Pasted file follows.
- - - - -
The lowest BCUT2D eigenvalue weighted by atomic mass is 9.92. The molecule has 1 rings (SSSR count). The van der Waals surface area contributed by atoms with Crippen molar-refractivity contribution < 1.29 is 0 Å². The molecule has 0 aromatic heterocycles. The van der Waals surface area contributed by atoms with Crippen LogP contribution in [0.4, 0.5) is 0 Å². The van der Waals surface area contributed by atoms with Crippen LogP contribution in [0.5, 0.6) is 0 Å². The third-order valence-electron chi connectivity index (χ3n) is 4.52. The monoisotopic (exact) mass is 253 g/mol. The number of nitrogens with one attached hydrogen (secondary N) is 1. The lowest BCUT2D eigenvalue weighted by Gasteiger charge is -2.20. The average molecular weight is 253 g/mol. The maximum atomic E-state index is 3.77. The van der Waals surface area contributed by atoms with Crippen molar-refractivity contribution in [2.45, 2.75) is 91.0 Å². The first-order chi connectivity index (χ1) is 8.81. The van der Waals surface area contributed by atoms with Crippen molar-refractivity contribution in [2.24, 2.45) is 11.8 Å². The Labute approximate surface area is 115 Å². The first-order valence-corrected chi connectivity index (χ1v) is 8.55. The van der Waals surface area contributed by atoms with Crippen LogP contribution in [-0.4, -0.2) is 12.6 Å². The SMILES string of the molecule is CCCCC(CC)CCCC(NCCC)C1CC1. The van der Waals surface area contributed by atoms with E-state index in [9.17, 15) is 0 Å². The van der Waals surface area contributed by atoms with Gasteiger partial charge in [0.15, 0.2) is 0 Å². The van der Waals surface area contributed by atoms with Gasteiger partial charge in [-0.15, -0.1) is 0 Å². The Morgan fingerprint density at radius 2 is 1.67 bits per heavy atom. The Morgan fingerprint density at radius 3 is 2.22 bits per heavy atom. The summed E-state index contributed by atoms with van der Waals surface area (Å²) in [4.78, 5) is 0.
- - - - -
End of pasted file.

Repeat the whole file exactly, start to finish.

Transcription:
The lowest BCUT2D eigenvalue weighted by atomic mass is 9.92. The molecule has 1 rings (SSSR count). The van der Waals surface area contributed by atoms with Crippen molar-refractivity contribution < 1.29 is 0 Å². The molecule has 0 aromatic heterocycles. The van der Waals surface area contributed by atoms with Crippen LogP contribution in [0.4, 0.5) is 0 Å². The van der Waals surface area contributed by atoms with Crippen LogP contribution in [0.5, 0.6) is 0 Å². The third-order valence-electron chi connectivity index (χ3n) is 4.52. The monoisotopic (exact) mass is 253 g/mol. The number of nitrogens with one attached hydrogen (secondary N) is 1. The lowest BCUT2D eigenvalue weighted by Gasteiger charge is -2.20. The average molecular weight is 253 g/mol. The maximum atomic E-state index is 3.77. The van der Waals surface area contributed by atoms with Crippen molar-refractivity contribution in [2.45, 2.75) is 91.0 Å². The first-order chi connectivity index (χ1) is 8.81. The van der Waals surface area contributed by atoms with Crippen molar-refractivity contribution in [2.24, 2.45) is 11.8 Å². The Labute approximate surface area is 115 Å². The first-order valence-corrected chi connectivity index (χ1v) is 8.55. The van der Waals surface area contributed by atoms with Crippen LogP contribution in [-0.4, -0.2) is 12.6 Å². The SMILES string of the molecule is CCCCC(CC)CCCC(NCCC)C1CC1. The van der Waals surface area contributed by atoms with E-state index in [9.17, 15) is 0 Å². The van der Waals surface area contributed by atoms with Gasteiger partial charge in [0.15, 0.2) is 0 Å². The van der Waals surface area contributed by atoms with Gasteiger partial charge in [-0.15, -0.1) is 0 Å². The Morgan fingerprint density at radius 2 is 1.67 bits per heavy atom. The Morgan fingerprint density at radius 3 is 2.22 bits per heavy atom. The summed E-state index contributed by atoms with van der Waals surface area (Å²) in [4.78, 5) is 0.